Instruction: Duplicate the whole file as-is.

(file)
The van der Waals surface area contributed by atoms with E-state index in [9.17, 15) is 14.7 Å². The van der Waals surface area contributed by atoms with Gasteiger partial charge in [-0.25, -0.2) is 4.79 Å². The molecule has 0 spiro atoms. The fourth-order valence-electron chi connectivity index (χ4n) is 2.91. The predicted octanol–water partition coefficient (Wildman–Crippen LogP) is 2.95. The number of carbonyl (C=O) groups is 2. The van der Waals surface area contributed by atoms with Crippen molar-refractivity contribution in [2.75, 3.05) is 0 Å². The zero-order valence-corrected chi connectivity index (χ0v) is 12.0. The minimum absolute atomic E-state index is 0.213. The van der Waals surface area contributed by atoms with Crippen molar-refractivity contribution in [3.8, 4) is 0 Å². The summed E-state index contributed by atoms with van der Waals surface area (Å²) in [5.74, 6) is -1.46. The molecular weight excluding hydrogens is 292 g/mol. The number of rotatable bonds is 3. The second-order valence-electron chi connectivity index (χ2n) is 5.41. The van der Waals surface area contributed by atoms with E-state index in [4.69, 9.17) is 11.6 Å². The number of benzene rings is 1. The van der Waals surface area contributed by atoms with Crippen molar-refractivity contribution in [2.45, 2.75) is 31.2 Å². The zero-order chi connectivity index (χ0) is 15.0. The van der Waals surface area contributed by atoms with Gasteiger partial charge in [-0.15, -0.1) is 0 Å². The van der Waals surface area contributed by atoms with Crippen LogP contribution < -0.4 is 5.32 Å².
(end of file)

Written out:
The van der Waals surface area contributed by atoms with E-state index in [9.17, 15) is 14.7 Å². The van der Waals surface area contributed by atoms with Gasteiger partial charge in [-0.25, -0.2) is 4.79 Å². The molecule has 0 spiro atoms. The fourth-order valence-electron chi connectivity index (χ4n) is 2.91. The predicted octanol–water partition coefficient (Wildman–Crippen LogP) is 2.95. The number of carbonyl (C=O) groups is 2. The van der Waals surface area contributed by atoms with Crippen molar-refractivity contribution in [2.75, 3.05) is 0 Å². The zero-order valence-corrected chi connectivity index (χ0v) is 12.0. The minimum absolute atomic E-state index is 0.213. The van der Waals surface area contributed by atoms with Crippen molar-refractivity contribution in [3.8, 4) is 0 Å². The summed E-state index contributed by atoms with van der Waals surface area (Å²) in [5.74, 6) is -1.46. The molecular weight excluding hydrogens is 292 g/mol. The number of rotatable bonds is 3. The second-order valence-electron chi connectivity index (χ2n) is 5.41. The van der Waals surface area contributed by atoms with E-state index in [4.69, 9.17) is 11.6 Å². The number of benzene rings is 1. The van der Waals surface area contributed by atoms with Crippen molar-refractivity contribution in [2.45, 2.75) is 31.2 Å². The zero-order chi connectivity index (χ0) is 15.0. The van der Waals surface area contributed by atoms with Gasteiger partial charge in [-0.15, -0.1) is 0 Å². The van der Waals surface area contributed by atoms with Crippen LogP contribution < -0.4 is 5.32 Å².